Due to a scarcity of flight instructors, Southwest Airlines (LUV) has reduced the number of pilots it intends to hire in 2022.
While Southwest is still “actively recruiting” First Officers, the airline plans to hire fewer pilots than previously anticipated, according to a representative.
According to Bloomberg, the Dallas-based low-cost carrier expects to hire 1,200 additional First Officers in 2022, down from a previous estimate of 1,350.
According to Casey Murray, president of the Southwest Airlines Pilots Association, instructor scarcity has had a direct influence on the amount of training that can be delivered.
Murray added: “They are doing the absolute best they can, but they just don’t have the people for the amount of training needed.”
While summer travel demand is expected to be strong, US carriers such as United Airlines, JetBlue Delta, and Southwest have reduced capacity plans in response to increased oil prices.
Southwest has been dealing with staffing challenges, although being insulated from these expenses by its fuel hedges.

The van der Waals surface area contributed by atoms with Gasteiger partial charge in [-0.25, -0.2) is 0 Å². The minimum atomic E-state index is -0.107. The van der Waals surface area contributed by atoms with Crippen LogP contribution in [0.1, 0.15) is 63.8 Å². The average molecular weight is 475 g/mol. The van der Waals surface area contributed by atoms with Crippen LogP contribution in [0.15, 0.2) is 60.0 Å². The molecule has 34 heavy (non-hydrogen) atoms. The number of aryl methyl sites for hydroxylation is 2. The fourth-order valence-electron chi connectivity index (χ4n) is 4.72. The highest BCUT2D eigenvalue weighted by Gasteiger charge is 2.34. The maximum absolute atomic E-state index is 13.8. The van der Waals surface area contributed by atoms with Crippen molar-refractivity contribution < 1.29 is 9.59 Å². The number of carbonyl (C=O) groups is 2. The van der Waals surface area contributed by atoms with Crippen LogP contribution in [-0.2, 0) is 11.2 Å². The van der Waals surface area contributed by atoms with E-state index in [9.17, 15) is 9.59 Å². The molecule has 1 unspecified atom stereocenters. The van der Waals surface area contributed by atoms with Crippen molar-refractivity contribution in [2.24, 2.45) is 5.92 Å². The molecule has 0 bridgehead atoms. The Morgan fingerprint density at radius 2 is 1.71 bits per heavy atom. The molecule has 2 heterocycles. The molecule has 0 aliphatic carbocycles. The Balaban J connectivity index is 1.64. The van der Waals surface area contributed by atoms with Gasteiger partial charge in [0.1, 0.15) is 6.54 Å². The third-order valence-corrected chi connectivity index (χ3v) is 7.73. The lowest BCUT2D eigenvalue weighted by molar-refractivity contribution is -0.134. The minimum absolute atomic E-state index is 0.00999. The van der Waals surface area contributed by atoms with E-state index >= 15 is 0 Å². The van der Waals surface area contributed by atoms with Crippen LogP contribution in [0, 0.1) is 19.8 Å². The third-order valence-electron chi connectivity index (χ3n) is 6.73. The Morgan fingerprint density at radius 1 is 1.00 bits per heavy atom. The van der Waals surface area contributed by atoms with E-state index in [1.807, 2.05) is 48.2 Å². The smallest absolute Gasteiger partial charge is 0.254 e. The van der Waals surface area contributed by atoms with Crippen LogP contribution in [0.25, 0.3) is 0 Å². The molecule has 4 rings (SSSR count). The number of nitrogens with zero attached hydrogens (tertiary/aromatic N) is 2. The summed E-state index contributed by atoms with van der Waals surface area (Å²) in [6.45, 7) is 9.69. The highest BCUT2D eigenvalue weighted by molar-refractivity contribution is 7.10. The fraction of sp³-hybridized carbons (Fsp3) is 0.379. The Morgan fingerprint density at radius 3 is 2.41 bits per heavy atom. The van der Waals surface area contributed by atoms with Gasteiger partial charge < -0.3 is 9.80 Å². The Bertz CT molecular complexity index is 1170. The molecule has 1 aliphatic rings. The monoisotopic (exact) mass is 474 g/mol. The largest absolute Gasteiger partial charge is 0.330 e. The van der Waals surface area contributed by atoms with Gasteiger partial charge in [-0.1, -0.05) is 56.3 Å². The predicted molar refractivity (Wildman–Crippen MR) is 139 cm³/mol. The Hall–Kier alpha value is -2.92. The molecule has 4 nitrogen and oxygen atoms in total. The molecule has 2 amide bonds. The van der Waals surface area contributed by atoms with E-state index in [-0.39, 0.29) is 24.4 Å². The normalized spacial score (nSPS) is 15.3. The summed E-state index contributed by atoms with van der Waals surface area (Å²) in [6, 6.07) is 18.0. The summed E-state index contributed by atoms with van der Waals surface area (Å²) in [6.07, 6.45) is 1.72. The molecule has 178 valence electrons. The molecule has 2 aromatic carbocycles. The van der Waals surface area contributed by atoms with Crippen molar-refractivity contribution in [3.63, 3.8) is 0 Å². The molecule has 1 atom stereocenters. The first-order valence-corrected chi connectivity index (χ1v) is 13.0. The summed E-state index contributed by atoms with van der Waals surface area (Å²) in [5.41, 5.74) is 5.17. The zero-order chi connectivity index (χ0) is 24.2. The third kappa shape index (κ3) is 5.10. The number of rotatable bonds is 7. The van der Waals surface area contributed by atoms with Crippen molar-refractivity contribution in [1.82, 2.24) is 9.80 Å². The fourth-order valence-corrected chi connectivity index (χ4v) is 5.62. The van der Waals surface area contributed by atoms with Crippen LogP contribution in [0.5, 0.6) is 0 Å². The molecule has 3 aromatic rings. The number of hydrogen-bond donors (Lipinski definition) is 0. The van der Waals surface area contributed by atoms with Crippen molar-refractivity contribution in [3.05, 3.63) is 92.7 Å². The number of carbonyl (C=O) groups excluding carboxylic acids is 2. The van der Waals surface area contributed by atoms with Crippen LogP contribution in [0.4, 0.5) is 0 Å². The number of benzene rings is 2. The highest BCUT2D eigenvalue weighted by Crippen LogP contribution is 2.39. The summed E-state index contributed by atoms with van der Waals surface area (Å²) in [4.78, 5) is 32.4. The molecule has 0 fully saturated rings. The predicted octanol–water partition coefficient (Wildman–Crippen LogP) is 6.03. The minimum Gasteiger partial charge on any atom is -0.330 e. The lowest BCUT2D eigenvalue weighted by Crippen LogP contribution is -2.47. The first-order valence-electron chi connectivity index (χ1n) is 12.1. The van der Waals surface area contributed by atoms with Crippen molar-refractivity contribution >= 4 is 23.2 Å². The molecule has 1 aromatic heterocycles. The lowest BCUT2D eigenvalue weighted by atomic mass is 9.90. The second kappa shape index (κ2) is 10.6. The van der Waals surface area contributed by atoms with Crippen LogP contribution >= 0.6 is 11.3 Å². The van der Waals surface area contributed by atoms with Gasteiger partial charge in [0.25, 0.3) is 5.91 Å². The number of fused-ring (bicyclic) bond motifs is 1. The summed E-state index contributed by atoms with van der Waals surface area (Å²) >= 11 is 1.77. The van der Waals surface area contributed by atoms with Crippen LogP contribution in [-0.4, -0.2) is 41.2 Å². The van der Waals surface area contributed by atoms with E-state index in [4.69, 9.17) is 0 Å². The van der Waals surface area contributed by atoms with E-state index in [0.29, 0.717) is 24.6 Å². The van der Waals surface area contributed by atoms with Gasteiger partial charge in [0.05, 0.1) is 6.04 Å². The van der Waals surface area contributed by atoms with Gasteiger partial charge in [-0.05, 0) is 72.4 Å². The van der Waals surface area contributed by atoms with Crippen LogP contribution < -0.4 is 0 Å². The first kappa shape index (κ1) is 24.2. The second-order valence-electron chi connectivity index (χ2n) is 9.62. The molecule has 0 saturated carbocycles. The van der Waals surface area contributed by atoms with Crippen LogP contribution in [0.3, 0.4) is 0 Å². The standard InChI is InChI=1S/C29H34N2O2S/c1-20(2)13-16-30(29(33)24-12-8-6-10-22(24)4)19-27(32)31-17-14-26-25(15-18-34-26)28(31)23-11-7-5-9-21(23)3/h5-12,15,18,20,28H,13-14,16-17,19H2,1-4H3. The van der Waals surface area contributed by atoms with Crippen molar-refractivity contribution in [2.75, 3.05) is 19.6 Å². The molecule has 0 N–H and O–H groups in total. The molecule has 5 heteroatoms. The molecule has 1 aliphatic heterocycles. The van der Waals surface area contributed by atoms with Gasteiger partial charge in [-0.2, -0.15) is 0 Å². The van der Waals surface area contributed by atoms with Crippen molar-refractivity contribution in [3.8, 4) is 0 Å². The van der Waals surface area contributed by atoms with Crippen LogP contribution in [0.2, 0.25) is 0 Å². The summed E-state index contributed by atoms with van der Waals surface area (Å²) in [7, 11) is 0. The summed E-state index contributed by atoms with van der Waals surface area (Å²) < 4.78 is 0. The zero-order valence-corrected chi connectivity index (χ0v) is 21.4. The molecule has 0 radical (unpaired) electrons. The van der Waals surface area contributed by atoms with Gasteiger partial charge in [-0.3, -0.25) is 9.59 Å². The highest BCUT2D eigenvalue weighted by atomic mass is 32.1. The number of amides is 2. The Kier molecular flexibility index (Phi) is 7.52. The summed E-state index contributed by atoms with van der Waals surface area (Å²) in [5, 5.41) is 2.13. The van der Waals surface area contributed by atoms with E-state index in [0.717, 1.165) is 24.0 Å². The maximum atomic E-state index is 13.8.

Due to personnel issues, the airline shortened its schedule and canceled more than 5,600 flights in January 2022. In the first three weeks of 2022, roughly 5,000 employees tested positive for COVID-19, according to the airline’s new CEO, Bob Jordan. Jordan, who began office on February 1, 2022, did say, though, that Southwest plans to hire 8,000 people in 2022.
Southwest expects capacity to be down 9-10% in the first quarter of 2019 compared to 2019, down from a previous estimate of 9%.
When compared to 2019, the airline expects capacity to be down 4% for the entire year of 2022.
Following the drop in traffic during the peak of the epidemic, many of the airline’s employees chose to retire or accept buyouts. While the airline does not have a shortage of pilots, it does have a shortage of luggage handlers, gate agents, and cabin cleaners.
According to a Bloomberg article, the airline forecasts a 7% reduction in flight capacity in the first quarter of 2022, compared to the same period last year, as labor shortages persist.